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General Brexit Guidance - Cobalt HR

November 26, 2020by cobalt.admin0

Since 31 January 2020, the United Kingdom has formally ceased its membership in the European Union. A transitional period is now in place until the end of 2020 whilst longer-term trade and immigration arrangements are worked out. Businesses should take appropriate steps to plan for and support their workforce. Our resources and guidance to help you do this can be found in this dedicated document. Throughout this document, you will find links to relevant webpages and toolkits, provided either by the UK government, or by other certified bodies (e.g. the CIPD; ACAS).

Many HR and leadership teams are focusing their efforts on addressing the uncertainty within their organisations whilst also planning for a variety of post-Brexit scenarios. Whatever the outcome, it could have a direct and immediate impact on a considerable number of people. If your company has operations in the UK and employs people from different EU States, your business could be impacted, causing concern amongst your workforce.

In both cases you need to be prepared to manage a people process that:

· Manages longer-term HR issues.

· Seeks to create a positive mindset.

· Addresses the immediate as details emerge throughout an extended negotiation process.

Consider areas of interest such as:

· Clarity around the hiring of British and European nationals in each respective market beyond January 1st, 2021.

· The status of employees – EU nationals employed in the UK.

· Ability to source additional labour needs at peak/seasonal periods.

· Attraction and retention of key talent.

· Impact on global mobility and UK business ability to move staff where needed.

· Passporting of professional qualifications.

FREQUENTLY ASKED QUESTIONS FOR PROFESSIONALS

What are the key dates that professionals must be mindful of?

· 31 January 2020: UK formally leaves the EU and the beginning of a transitional period. EU/EEA/Swiss nationals retain existing free movement rights in the UK and vice versa until end of 2020.

· Spring 2020: UK Government announces final post-Brexit immigration policy.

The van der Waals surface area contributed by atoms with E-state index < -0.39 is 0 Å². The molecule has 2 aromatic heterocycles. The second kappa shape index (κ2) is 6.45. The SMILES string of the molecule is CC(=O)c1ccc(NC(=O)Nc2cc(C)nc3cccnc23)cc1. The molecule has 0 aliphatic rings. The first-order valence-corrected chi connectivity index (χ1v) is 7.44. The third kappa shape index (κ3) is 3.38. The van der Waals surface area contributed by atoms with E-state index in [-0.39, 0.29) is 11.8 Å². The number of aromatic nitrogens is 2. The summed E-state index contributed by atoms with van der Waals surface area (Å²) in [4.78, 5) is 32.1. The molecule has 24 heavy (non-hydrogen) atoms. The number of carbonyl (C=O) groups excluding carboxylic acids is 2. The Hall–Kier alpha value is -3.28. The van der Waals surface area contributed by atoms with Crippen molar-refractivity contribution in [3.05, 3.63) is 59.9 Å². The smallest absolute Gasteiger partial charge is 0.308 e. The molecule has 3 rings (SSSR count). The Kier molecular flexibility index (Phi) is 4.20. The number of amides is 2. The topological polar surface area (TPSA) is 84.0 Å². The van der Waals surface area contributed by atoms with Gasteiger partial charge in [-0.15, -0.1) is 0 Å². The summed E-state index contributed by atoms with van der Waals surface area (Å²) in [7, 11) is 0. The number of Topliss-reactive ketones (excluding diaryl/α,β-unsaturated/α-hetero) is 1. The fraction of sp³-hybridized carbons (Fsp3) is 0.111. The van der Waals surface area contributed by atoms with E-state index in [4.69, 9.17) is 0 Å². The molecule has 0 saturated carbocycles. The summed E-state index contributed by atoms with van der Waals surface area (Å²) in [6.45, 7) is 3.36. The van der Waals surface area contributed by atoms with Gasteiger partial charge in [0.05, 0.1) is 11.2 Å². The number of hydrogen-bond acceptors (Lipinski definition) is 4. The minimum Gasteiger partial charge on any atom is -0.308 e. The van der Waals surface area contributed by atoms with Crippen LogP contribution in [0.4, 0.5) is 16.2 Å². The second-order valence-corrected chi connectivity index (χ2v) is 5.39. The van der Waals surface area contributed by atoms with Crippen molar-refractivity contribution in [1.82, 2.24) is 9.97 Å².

· 31 December 2020: End of the transitional period.

· 1 January 2021: New immigration system introduced.

· 30 June 2021: Extended deadline for settled status applications for EU/EEA/Swiss citizens who are located in the UK before 1 January 2021.

What happens if a deal between the UK and EU is not agreed by 31st December 2020?

If the UK and EU fail to sign an agreement on their future relationship, then on 1 January 2021 the UK will be left to trade with the EU on World Trade Organization (WTO) terms, which is the same as a ‘No Deal’ Brexit. However, new immigration rules may come into effect in this scenario.

What do I do if I have EU citizens working in my organisation? Support EU/EEA/Swiss nationals and their families to apply for settled or pre-settled status under the European Settlement Scheme (EUSS) by 30 June 2021. If unsure, first find out how many affected workers you have in this category. Ensure they receive the support and information they need.

Can I inquire my employees that are also EU citizens about their intentions with regard to the EU Settlement Scheme?

Yes. Make sure you have this conversation with your employees, whilst also keeping their welfare in mind. Brief your managers to have a simple one-to-one conversation with their team members to find out how they are feeling about the UK leaving the EU. Ask if settlement status has been applied for, for them and their family, and provide the offer of help to navigate the process and complete the online application. EU citizen staff who are already in the UK or arrive before 1 January 2021 can continue to work without needing to show settlement status until 1 July 2021. EU citizens who enter the UK for work from 1 January 2021 will need to meet the UK’s post-Brexit migration requirements.

What is the EU Settlement Scheme? EU/EEA/Swiss citizens will have to apply for the EU Settlement Scheme by June 2021, where they will be granted settled or pre-settled status. Settled status will be given to those who have lived continuously in the UK for five years and enable the holder to remain in the UK indefinitely. Pre-settled status will be given to those who do not yet have five years’ continuous residence. Individuals with pre-settled status can apply for settled status once they have accrued five years’ continuous residence. The application process can be done via any mobile device or computer.

Will recruiting non-EU workers change under the new immigration system?

The new system will make it easier to recruit non-EU citizens compared with the current system. Key advantages of the new system include:

· Removal of the migration cap, which removes the risk of a visa application being refused due to over-subscription.

· Streamlining the recruitment process from 14 weeks to around 4 weeks, which includes a government commitment to process the substantial majority of visas within 2-3 weeks.

· Lowering the minimum skill threshold from RQF Level 6 (graduate-level occupations) to RQF Level 3-5 (A-Level occupations).

What will the new immigration system mean for right to work checks for EU/EEA/Swiss citizens?

There will be no need to repeat checks for existing employees from 1 January 2021 when the new immigration system is introduced. However, new employees are likely to need evidence of settled status, pre-settled status, or a visa.

What implications will the new immigration system have for movement between the UK and Ireland?

Irish and UK citizens will be able continue to travel freely for business travel and to live and work between both countries under the Common Travel Agreement (CTA). Irish nationals currently working in the UK will not need to apply for settled status in the UK.

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